Positive Mental Attitude and Grit in Magic: the Gathering by Graeme McIntyre

How to culture positivity for focus and longevity in your Magic: The Gathering gameplay.

Reflector Mage (card artwork)

Positive Mental Attitude and Grit in Magic: the Gathering by Graeme McIntyre
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“Being gritty doesn’t mean not showing pain or pretending everything is O.K. In fact, when you look at healthy and successful and giving people, they are extraordinarily meta-cognitive. They’re able to say things like, ‘Dude, I totally lost my temper this morning.’ That ability to reflect on yourself is signature to grit.” – Angela Dukworth

I’ve written about the topic of positive mental attitude before, but I wasn’t entirely satisfied with the conclusions I reached at the time. Additionally, upon rereading the article now, two years later, it’s clear that I was frustrated about the topic at the time of writing resulting in what I hope was an entertainingly sarcastic tone, but perhaps a weaker analysis.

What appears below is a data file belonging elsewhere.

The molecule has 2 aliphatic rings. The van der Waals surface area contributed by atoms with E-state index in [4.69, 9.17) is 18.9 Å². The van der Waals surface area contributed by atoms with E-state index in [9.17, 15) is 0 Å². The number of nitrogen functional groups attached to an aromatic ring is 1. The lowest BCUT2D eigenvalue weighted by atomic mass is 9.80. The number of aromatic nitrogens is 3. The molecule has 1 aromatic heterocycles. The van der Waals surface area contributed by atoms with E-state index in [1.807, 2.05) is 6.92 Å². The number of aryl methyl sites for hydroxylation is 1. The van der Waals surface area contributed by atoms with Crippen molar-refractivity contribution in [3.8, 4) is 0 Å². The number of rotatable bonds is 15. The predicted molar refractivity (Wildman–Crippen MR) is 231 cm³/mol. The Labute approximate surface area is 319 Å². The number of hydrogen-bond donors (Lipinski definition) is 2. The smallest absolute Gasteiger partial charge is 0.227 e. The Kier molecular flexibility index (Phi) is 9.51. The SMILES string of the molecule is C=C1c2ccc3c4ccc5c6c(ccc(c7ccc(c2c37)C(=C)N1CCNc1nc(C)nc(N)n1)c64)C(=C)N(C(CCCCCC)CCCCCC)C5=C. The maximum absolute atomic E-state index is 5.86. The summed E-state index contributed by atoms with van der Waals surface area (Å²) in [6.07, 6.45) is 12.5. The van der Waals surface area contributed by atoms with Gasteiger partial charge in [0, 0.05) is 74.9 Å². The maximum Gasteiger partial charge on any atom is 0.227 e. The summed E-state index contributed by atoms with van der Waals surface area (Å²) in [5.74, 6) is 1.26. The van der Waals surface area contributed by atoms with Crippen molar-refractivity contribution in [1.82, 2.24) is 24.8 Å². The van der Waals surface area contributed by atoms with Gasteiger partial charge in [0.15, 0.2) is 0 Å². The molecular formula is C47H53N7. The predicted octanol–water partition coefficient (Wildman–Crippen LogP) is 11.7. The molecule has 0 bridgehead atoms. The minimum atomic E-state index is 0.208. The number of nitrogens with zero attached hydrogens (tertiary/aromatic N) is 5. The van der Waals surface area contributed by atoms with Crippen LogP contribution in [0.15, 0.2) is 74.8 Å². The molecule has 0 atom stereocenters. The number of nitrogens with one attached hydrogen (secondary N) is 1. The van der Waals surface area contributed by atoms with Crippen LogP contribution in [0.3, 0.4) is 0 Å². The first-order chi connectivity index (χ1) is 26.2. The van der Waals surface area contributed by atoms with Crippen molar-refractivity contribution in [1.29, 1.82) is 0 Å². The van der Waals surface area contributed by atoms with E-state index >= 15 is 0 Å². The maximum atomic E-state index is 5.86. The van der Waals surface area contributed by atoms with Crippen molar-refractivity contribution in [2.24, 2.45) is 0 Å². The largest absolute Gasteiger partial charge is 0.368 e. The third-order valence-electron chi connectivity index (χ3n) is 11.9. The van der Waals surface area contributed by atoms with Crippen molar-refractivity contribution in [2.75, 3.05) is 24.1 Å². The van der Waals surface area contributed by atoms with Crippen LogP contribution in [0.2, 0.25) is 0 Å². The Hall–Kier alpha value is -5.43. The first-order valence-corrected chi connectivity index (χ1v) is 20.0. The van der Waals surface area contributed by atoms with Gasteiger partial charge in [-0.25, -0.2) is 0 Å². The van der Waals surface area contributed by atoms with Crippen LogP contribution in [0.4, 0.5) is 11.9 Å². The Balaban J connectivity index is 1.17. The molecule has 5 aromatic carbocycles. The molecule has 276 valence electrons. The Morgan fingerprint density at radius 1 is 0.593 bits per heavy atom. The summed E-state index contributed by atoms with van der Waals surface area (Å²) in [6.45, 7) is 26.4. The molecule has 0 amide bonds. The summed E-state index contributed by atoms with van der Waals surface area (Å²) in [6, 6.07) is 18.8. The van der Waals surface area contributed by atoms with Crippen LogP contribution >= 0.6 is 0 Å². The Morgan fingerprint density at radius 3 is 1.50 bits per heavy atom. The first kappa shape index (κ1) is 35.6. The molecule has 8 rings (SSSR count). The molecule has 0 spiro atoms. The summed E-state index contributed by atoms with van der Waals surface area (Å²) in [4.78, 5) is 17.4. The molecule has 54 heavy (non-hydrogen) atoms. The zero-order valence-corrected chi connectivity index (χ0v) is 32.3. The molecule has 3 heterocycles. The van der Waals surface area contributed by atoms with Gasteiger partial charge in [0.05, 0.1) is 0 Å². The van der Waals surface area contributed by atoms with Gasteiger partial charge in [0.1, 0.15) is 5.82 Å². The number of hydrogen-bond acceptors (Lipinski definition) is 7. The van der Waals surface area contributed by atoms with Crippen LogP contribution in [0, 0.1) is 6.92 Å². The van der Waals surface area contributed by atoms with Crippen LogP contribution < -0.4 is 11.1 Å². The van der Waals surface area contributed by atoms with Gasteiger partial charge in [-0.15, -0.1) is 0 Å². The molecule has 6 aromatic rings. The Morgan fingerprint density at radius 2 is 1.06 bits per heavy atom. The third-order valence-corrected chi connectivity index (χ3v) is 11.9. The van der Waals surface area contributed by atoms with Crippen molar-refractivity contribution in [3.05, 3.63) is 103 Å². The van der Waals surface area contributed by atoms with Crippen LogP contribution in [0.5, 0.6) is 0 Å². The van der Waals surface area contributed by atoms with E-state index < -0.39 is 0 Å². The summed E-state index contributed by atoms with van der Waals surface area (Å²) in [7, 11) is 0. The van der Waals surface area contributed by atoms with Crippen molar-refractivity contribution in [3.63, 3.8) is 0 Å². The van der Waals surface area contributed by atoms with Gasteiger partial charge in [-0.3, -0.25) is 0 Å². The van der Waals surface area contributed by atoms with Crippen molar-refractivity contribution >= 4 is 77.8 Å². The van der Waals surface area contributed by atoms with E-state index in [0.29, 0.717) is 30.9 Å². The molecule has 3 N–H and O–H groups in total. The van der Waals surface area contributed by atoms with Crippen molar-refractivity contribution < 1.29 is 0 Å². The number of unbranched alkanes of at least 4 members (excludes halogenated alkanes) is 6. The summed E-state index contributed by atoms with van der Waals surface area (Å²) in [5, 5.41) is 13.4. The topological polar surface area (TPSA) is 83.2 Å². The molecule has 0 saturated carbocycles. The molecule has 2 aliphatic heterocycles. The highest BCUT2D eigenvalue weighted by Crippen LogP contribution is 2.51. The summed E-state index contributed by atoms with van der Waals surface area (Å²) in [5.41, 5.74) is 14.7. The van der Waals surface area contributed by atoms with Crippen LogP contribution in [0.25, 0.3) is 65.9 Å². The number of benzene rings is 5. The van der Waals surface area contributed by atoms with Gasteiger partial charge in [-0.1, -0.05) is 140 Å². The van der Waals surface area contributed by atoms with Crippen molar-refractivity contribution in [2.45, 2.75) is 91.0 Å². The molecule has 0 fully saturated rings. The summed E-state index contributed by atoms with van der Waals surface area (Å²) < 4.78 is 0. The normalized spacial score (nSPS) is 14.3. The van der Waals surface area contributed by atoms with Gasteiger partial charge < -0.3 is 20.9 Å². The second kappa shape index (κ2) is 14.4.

This definition is still on the money, though:

“Positive thinking is a mental attitude in which you expect good and/or favourable results. In other words, positive thinking is the process of creating thoughts that create and transform energy into reality. A positive mind waits for happiness, health and a happy ending in any situation.” 

Applied to Magic: the Gathering, positive thinking impacts the way we interpret things like a bad match up, or a top deck, or our opponent being a ringer, or realizing we have made a mistake. If we were robots, we could ignore all of this stuff completely and invest all of our mental energy in trying to make the best play, but we are not robots. Instead we’re happy when good things happen and sad when bad things happen, put simply. Thinking positively allows us to overcome the sadness, which normally comes with a series of pointless, white noise thoughts e.g. “Seriously? Again!? This idiot has played so badly but top decked three turns in a row!” or “I never beat this guy, he always beats me. I don’t know why I can’t beat him. He always beats me, and he’s so smug.”